01 December 2013

ZendCon is probably the biggest and most important conference in the PHP world. And for the first time it took place in Europe - Paris (18-20 November). Many brilliant and famous engineers, developers, speakers, entrepreneurs had their presentation there. Also some of the most important people from Zend (“the PHP company”) were there to present new (and not so new) ideas, tools, best practices and to answer questions either from the stage in front of the audience or by the coffee stand in private.

My impression of the conference as a whole is that the API-centric and mobile-first principles will have growing importance in the future. That seems to be the main direction Zend is wishing to follow. At the same time automated continuous deployment is considered to be of great value in the software engineering process. And let’s not forget the “clouds”. They have been around for some time, but more and better integrated tools are being introduced either by the big players such as Google, Microsoft, IBM or by smaller but specialized vendors.

My notes from some of the presentations

Relax with ZF2: RESTful APIs

by Matthew Weier O’Phinney

  • Writing RESTful applications the right way is hard.
  • There are many things you need to take care of - proper request routing, headers, response status codes, data formatting, error handling etc.
  • Most of this stuff can be automated - introducing Apigility, a ZF2 based open source tool for creating and managing RESTful APIs.
  • Apigility itself is an API based web application with AngularJS-enhanced frontend.
  • It can create APIs which are “connected” to an existing service layer or directly to a database.
  • It handles the “view-controller” part of the RESTful application - routing, content negotiation, error handling etc.
  • Data are returned in JSON implementing the HAL specification.
  • Exceptions from the service layers are caught and the corresponding error response is being generated using the API Problem specification.
  • Apigility also supports API versioning - the client may request for a specific version either through the request URL or by setting the corresponding “Content-Type” header.
  • Apigility has currently a pre-release status, but the 1.0 version is expected soon - probably in Q1 2014.

Introducing Dependency Injection

by Rob Allen

  • Tightly coupled code brings troubles.
  • Dependency injection enables loose coupling of the code and thus improving maintainability, extensibility and testability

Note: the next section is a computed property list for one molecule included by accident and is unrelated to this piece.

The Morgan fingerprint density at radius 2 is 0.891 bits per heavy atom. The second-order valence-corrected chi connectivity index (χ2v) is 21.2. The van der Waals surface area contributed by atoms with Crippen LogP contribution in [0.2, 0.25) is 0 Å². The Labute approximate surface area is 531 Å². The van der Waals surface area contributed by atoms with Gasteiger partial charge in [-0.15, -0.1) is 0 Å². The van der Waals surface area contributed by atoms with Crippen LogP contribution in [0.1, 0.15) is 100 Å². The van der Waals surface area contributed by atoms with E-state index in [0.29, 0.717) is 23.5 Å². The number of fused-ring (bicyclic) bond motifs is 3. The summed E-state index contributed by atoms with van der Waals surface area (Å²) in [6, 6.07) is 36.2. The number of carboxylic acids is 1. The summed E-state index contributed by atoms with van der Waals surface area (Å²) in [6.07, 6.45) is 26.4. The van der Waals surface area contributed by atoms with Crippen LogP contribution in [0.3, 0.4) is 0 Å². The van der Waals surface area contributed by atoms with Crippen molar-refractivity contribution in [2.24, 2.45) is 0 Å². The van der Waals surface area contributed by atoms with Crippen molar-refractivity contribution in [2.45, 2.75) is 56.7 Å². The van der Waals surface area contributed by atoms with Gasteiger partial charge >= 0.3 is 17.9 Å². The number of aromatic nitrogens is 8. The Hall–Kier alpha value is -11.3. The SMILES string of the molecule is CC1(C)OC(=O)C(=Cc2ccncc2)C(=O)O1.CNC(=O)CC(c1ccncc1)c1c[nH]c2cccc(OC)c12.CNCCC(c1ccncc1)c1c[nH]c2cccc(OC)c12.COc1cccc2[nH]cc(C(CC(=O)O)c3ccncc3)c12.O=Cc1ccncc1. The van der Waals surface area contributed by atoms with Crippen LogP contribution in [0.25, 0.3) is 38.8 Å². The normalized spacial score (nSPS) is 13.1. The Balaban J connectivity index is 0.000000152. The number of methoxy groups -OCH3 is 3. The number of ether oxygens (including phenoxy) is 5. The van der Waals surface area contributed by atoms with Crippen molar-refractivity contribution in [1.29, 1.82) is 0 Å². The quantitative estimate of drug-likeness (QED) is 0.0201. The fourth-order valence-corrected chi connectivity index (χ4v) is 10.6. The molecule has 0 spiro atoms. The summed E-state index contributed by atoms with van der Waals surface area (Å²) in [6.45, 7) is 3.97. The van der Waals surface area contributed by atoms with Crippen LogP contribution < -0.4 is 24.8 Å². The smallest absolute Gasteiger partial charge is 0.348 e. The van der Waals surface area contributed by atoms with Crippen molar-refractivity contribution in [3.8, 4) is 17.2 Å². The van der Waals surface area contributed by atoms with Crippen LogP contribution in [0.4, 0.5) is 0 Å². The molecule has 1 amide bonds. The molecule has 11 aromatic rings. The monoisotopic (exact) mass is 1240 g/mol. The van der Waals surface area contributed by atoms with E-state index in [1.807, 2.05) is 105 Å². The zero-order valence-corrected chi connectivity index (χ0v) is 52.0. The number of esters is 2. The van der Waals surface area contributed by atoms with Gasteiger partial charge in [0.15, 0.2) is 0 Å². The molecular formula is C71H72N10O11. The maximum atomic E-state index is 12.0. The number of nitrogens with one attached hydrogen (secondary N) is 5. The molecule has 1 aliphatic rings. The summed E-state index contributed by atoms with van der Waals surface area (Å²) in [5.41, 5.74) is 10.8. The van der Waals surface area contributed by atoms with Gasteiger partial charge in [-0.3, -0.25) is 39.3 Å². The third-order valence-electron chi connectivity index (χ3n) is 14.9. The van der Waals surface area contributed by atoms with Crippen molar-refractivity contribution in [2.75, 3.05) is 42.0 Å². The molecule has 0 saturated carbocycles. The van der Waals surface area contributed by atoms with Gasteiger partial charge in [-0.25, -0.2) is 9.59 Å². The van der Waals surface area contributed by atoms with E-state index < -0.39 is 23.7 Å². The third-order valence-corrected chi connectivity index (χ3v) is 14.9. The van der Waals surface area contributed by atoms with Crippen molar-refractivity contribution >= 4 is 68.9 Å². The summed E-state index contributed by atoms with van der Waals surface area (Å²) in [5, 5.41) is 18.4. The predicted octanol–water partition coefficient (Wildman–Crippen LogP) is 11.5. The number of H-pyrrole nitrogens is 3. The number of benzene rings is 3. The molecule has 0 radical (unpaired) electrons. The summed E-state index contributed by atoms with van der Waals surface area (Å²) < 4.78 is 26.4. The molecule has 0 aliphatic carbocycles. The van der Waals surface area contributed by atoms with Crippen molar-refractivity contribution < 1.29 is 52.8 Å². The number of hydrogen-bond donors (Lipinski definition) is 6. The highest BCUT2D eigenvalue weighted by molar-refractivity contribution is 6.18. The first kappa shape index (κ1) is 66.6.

• Inversion of control - object creation is handled by an “external” entity, objects are not created inside of another object, first they are created and then “injected” into the dependent object.
  • Using dependency injection increases the verbosity of the code. It may even introduce duplicities, if we need to instantiate the same type of object in different parts of the code.
  • Dependency injection container - a special object, that automates creation of objects and their dependencies. It also separates configuration from construction. DICs may be explicit, when we write manually the code responsible for object creation, or automated, when it resolves dependencies automatically, for example by type-hinted constructor or method arguments.
  • Available DICs:
    • Pimple
    • Dice
    • SymfonyContainer
    • Zend\Di and Zend\ServiceManager

Scenario Driven API Design

by Ivo Jansch

  • REST is not just CRUD over a database.
  • If a RESTful API is just a thin layer over the database, it means that the client is supposed to implement most of the business logic.
  • There are some problems with that approach:
    • performance - for a single action the client may need multiple requests to the backend
    • duplicity - if there is need for another client (for example a mobile application), you’ll have to implement the business logic twice
  • Instead of implementing a low level “thin” API exposing your “raw” model, analyze the possible scenarios, figure out how the API is going to be used and then build your API using higher level abstractions.
  • In other words - put your business logic on the API level (smart APIs, dumb clients).
  • An API may not be 100% RESTful, the usability aspect is far more important, so if the usage scenario requires it, you may “break” the rules.


by Adam Culp

  • Refactoring - changing a program’s source code without modifying its external functional behavior.